But where Henk was unable to show me a simple FR of his speaker system, Rich was very accommodating and did exactly as I requested by applying pink noise and taking a snap shot of the result on his iPhone using the Analyze program. Unfortunately the results were less than encouraging.
Fig 4. Rich Murry's Divas in his room
I want to be clear that I am in no way willing to base my judgment of any speaker system on any strict objective measurement. On the other hand, I am not dumb enough to believe that if the frequency response shows major deviations from what I consider reasonable, that I will somehow like the speaker in spite of its poor objective frequency response performance. After all these years, I cannot escape the mantra that it’s largely about frequency response. If the FR is simply bad, no other considerations will make up for deficiencies here. Frankly, there’s not a lot of guess work involved as to how something will sound when the frequency response contains obvious deviations from something that is considered reasonably well- accepted as good-sounding at the listening position such as the B&K curve or a reasonable facsimile. In the case or Rich’s Divas, it was just very apparent to me that they would have been bass shy and thus unsatisfactory. Yes, of course the FR could in part, be due to to room placement. Therefore I asked Rich if he could play with that a bit and repeat the measurement. And if that the FR could not be improved, could his filter network be modified to accommodate the request to improve the output of the bass panels? Reasonable questions, or so I thought. Unfortunately, at this point Rich dropped off the earth and ceased communication with me. To be honest I don’t blame him. He probably thought I was just too much work, and he was probably right. And thus my search for Apogee Divas came to a screeching halt. I was 0 for 2 and succeeded in driving two respected restorers to beyond the limits of their patience with me. Oh well, it was probably for the best, although it would have been nice as either pair of Divas would have been able to be purchased at about half my budget. But alas, it was not to be.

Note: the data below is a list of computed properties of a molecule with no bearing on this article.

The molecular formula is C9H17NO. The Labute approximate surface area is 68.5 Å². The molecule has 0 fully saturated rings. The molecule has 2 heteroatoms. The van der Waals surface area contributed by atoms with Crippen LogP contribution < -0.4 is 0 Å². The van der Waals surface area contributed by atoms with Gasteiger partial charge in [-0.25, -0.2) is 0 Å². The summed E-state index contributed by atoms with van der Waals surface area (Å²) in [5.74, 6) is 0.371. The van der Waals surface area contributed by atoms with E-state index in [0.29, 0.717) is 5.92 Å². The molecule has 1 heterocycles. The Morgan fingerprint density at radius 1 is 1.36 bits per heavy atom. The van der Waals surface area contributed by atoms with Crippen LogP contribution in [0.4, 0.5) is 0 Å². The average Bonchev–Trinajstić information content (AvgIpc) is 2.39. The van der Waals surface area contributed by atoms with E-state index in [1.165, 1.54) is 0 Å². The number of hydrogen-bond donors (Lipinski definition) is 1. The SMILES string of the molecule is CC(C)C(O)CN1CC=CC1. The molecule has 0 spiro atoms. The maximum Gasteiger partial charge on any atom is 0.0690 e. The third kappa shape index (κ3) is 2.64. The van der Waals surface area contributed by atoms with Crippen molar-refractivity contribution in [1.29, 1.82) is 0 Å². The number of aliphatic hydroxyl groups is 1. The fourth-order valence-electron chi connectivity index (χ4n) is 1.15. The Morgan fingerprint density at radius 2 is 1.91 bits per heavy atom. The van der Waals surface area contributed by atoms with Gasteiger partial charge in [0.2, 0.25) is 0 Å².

There was one other option I considered strongly and that was the Vivid G1 loudspeaker. I have always been impressed with this speaker and found that its only signifcant potential liability was that it imaged too high for listening unless your ear height from the ground was relatively high. In fact, Philip O’Hanlon convinced me that I could lower the image height by adjusting the speaker tilt slightly forward and in fact, I was willing to accept this liability and order a pair. Were it not for the minor problem that they are virtually unobtainable without a 3 months wait, I might have actually purchased these speakers. As explained to me by a Vivid dealer, it seems as though the Vivid factory is on a perpetual Octoberfest work schedule. In the end, that much down time was just unacceptable and so I decided to move on.
So, what did I finally wind up with? I hate pull a Harry Pearson here and ask for your patience until the next installment, but I’m afraid I must. This post is already way too lengthy. It was only meant to share the thought process and path to making my final decision. In fact, the speakers I am contemplating may require some work before I can report back on whether the journey concluded successfully. So please be patient. At the minimum, it promises to be entertaining and my hope is that it will be informative as well. (To the 1 or 2 folks that already know where I’m going, please do not provide any spoilers.)